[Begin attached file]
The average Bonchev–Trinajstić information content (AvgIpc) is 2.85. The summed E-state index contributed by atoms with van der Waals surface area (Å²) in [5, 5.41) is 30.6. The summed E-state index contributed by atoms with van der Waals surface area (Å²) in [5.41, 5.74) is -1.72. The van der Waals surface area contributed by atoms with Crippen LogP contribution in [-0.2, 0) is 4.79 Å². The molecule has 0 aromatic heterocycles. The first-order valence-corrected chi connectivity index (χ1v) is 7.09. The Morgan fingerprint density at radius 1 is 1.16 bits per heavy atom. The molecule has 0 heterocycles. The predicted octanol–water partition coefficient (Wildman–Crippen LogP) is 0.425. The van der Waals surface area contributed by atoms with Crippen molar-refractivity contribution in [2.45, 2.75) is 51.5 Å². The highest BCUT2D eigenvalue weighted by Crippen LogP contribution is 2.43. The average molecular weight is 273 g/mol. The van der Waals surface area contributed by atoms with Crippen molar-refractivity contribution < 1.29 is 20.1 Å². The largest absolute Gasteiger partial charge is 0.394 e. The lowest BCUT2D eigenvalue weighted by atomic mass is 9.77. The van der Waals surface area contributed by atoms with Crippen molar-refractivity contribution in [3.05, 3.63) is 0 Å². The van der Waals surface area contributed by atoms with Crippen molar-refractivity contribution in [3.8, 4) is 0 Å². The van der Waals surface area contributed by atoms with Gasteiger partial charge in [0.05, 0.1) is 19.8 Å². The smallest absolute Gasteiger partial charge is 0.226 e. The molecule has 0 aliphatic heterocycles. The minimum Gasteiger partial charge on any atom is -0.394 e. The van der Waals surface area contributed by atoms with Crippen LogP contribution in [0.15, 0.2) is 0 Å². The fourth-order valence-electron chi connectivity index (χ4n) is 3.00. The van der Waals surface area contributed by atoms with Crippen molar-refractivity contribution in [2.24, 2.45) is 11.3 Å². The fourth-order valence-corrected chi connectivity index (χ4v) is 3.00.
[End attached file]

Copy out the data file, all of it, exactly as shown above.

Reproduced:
The average Bonchev–Trinajstić information content (AvgIpc) is 2.85. The summed E-state index contributed by atoms with van der Waals surface area (Å²) in [5, 5.41) is 30.6. The summed E-state index contributed by atoms with van der Waals surface area (Å²) in [5.41, 5.74) is -1.72. The van der Waals surface area contributed by atoms with Crippen LogP contribution in [-0.2, 0) is 4.79 Å². The molecule has 0 aromatic heterocycles. The first-order valence-corrected chi connectivity index (χ1v) is 7.09. The Morgan fingerprint density at radius 1 is 1.16 bits per heavy atom. The molecule has 0 heterocycles. The predicted octanol–water partition coefficient (Wildman–Crippen LogP) is 0.425. The van der Waals surface area contributed by atoms with Crippen molar-refractivity contribution in [2.45, 2.75) is 51.5 Å². The highest BCUT2D eigenvalue weighted by Crippen LogP contribution is 2.43. The average molecular weight is 273 g/mol. The van der Waals surface area contributed by atoms with Crippen molar-refractivity contribution < 1.29 is 20.1 Å². The largest absolute Gasteiger partial charge is 0.394 e. The lowest BCUT2D eigenvalue weighted by atomic mass is 9.77. The van der Waals surface area contributed by atoms with Crippen molar-refractivity contribution in [3.05, 3.63) is 0 Å². The van der Waals surface area contributed by atoms with Crippen molar-refractivity contribution in [3.8, 4) is 0 Å². The van der Waals surface area contributed by atoms with Gasteiger partial charge in [0.05, 0.1) is 19.8 Å². The smallest absolute Gasteiger partial charge is 0.226 e. The molecule has 0 aliphatic heterocycles. The minimum Gasteiger partial charge on any atom is -0.394 e. The van der Waals surface area contributed by atoms with Crippen LogP contribution in [0.15, 0.2) is 0 Å². The fourth-order valence-electron chi connectivity index (χ4n) is 3.00. The van der Waals surface area contributed by atoms with Crippen molar-refractivity contribution in [2.24, 2.45) is 11.3 Å². The fourth-order valence-corrected chi connectivity index (χ4v) is 3.00.